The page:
Incumbent Lee Pinkoson defeated Harvey L. Ward by 2,977 votes for the Alachua County Commission District 2 Democratic primary.
“I’m honored that they had enough confidence in me to give me another four years,” Pinkoson said.
Like Pinkoson, successful candidates were eager to thank constituents and reiterate campaign promises. Others, like Ward, applauded their fellow party members and their victorious opponents.
“We’re disappointed, but we did everything we could and that’s how it works out,” Ward said. “I’m very excited for Ken (Cornell). He’s a great candidate. He’s going to be a great county commissioner, and I’m looking forward to voting for him in November.”
Ken Cornell, winner of the Alachua County Commission District 4 Democratic primary, thanked his volunteers and the community for it’s support.
“The reality is the primary is over,” Cornell said. “I had an incredible opponent. Hopefully, we can come together, and we can work on things that are important in this community.”
Gunnar Paulson defeated Philoron Wright with 66.67 percent of the votes to reclaim his Alachua County School Board District 3.
“You don’t get a vote like that unless everybody in the community is behind you,” Paulson said.
The Alachua County general elections will be decided on Nov. 4.
Kelly Audette contributed reporting.
Full Results of Alachua County 2014 Primary and General Elections on Aug.26:
U.S. Representative District 3: Ted Yoho
U.S. Representative District 5: Glo Smith
Governor (REP): Rick Scott
Governor (DEM): Charlie Christ
Attorney General (DEM): George Sheldon
County Commission District 2 (DEM): Lee Pinkoson
County Commission District 4 (DEM): Ken Cornell
Circuit Judge, Group 11: William Davis
County Judge, Group 4: Susanne Bullard
School Board District 3: Gunnar Paulson
School Board District 5: Rob Hyatt
By Virginia Hamrick on August 25th, 2014 | Last updated: August 25, 2014 at 3:14 pm
Dumping a bright orange Gatorade cooler over a coach’s head is common for athletes after a game or tournament. On Monday, two University of Florida athletes, football quarterback Jeff Driskel and volleyball player Simone Antwi, dumped a bucket of ice water onto UF President Bernie Machen.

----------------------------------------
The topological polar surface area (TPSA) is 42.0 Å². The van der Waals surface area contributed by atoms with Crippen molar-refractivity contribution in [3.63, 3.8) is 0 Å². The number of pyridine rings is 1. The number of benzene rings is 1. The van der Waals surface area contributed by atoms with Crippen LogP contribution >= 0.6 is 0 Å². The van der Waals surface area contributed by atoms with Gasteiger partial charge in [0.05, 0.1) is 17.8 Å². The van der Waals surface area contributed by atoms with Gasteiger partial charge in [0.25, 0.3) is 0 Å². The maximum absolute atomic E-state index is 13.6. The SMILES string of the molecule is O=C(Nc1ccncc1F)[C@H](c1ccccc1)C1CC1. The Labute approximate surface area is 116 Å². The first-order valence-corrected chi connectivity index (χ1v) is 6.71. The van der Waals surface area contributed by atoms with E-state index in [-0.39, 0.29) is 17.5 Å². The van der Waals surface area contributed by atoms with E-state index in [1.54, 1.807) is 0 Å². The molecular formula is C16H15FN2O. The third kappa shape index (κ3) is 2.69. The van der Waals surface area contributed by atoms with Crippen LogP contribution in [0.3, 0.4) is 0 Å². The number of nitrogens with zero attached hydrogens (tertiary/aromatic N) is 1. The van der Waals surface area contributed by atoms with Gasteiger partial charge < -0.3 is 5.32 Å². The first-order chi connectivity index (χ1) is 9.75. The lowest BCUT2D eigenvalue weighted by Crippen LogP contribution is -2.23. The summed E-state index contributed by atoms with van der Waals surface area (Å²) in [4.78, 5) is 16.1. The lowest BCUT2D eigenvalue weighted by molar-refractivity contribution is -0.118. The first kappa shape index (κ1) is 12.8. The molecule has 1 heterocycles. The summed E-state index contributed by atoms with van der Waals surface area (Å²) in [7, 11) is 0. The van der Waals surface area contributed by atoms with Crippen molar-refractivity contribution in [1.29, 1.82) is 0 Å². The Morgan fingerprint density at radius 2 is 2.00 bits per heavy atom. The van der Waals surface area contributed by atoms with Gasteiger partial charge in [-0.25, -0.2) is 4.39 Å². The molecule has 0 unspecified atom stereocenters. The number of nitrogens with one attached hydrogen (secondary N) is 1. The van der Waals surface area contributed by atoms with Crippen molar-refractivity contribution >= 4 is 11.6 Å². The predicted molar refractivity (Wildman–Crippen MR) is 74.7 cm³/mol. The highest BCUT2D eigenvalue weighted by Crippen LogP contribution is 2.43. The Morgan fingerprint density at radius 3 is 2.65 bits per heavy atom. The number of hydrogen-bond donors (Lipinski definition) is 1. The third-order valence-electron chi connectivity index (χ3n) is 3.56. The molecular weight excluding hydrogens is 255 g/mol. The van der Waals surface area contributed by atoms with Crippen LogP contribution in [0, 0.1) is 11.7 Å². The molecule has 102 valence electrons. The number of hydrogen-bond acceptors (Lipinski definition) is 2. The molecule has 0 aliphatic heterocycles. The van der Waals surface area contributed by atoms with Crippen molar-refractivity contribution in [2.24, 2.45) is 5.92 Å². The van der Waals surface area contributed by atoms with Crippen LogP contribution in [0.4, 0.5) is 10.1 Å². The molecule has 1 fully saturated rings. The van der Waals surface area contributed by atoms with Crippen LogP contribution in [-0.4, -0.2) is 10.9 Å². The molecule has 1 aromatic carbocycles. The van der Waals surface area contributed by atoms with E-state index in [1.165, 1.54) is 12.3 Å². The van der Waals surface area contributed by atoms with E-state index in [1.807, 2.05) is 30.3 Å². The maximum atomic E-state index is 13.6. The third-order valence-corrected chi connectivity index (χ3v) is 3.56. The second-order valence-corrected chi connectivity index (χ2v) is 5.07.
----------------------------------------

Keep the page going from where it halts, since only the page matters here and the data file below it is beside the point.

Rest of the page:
After several nominations from students and his grandchildren, Machen took on the “Ice Bucket Challenge” to raise money and awareness for ALS, or Lou Gehrig’s Disease. Machen explained ALS is one of the worst diseases still without a cure, and this challenge could raise awareness of the illness.
“This is a lot of fun, but there is something good behind it,” Machen said. “This is social media used the right way.”
In fact, social media introduced one of the students who nominated Machen to ALS.
UF Ph.D. student Kéran Billaud accepted the challenge from his niece in Alaska. Billaud admits he did not know much about ALS before the ice bucket campaign. He took on the challenge, hoping more social media users would learn about the illness, and nominated Machen to increase support.
“I told myself if you’re going to advance a cause,” Billaud said, “you want to challenge people who are really well known.”
Billaud added students may participate after watching the video, and Machen agreed.
“I hope people will say, ‘You know, if this old guy can do it, I can do something about it as well,’” Machen said while drenched.
Machen nominated all YouTube viewers to accept the challenge as well as Cory Yeffet, president of UF Student Government, and Dave Kratzer, vice president of the UF Division of Student Affairs.
By Amanda Clark on August 25th, 2014 | Last updated: August 25, 2014 at 11:04 am